March 22nd, 2012
An independent committee, which is likely to be headed by a retired judge, will be trawling through all awards of fisheries tenders following what Agriculture, Forestry and Fisheries Minister Tina Joemat-Pettersson admitted was a saga over the awarding of a marine patrol contract.
She said yesterday that a black empowerment company, Sekunjalo, had been tainted by dodgy departmental tender processes, which led to it losing its preferred bidder status.
In an admission that one of her departmental branches was a bit “shoddy”, the minister called an emergency press conference on a public holiday to announce the committee’s pending appointment.
The incumbent provider, Smit Amandla Marine, took legal action, arguing Sekunjalo had a conflict of interest as it would police marine resources while having a fishing company in its fleet. It also argued the adjudication process was fishy.
The minister said the fisheries branch had been under scrutiny “with regard to alleged irregular processes and procedures” being followed in the awarding of tenders.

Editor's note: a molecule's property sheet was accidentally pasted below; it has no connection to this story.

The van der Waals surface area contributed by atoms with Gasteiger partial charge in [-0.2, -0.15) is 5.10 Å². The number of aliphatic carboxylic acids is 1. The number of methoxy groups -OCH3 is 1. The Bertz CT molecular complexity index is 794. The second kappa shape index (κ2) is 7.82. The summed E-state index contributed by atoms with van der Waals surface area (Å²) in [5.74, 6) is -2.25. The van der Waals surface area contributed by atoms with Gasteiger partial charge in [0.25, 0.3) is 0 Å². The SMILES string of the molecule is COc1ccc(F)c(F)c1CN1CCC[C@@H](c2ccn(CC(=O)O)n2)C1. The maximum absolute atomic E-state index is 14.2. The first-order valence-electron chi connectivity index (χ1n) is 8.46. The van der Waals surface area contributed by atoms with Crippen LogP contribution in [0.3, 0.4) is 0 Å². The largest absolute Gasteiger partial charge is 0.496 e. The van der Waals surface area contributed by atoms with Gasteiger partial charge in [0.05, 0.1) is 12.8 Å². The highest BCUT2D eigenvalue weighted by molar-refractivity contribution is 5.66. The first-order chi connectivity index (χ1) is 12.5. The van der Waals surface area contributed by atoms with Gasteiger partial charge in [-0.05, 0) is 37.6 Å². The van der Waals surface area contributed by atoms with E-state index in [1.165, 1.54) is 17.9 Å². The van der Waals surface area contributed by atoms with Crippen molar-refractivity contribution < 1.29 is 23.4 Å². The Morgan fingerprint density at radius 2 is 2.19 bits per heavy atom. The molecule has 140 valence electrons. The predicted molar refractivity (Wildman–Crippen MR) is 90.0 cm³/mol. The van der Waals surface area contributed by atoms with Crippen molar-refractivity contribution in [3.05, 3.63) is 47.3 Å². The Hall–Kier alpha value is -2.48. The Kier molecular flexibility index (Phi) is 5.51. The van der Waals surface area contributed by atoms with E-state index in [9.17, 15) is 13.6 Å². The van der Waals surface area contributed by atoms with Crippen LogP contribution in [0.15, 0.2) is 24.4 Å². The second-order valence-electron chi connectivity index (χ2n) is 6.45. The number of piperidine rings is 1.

Acknowledging that the award to Sekunjalo had been withdrawn “on the basis of advice from senior counsel”, Joemat-Pettersson said that as a consequence “of our own flawed processes, an innocent company, Sekunjalo, has been portrayed as the culprit in this saga and its reputation has been tainted”.
In an apparent reference to Smit Amandla, she said “another company” could have taken legal action against the department for awarding and withdrawing a tender “based on shoddy government work”. “I have consulted with the ministry of justice and constitutional development with the view of appointing a judge to head the committee of inquiry.” Read more.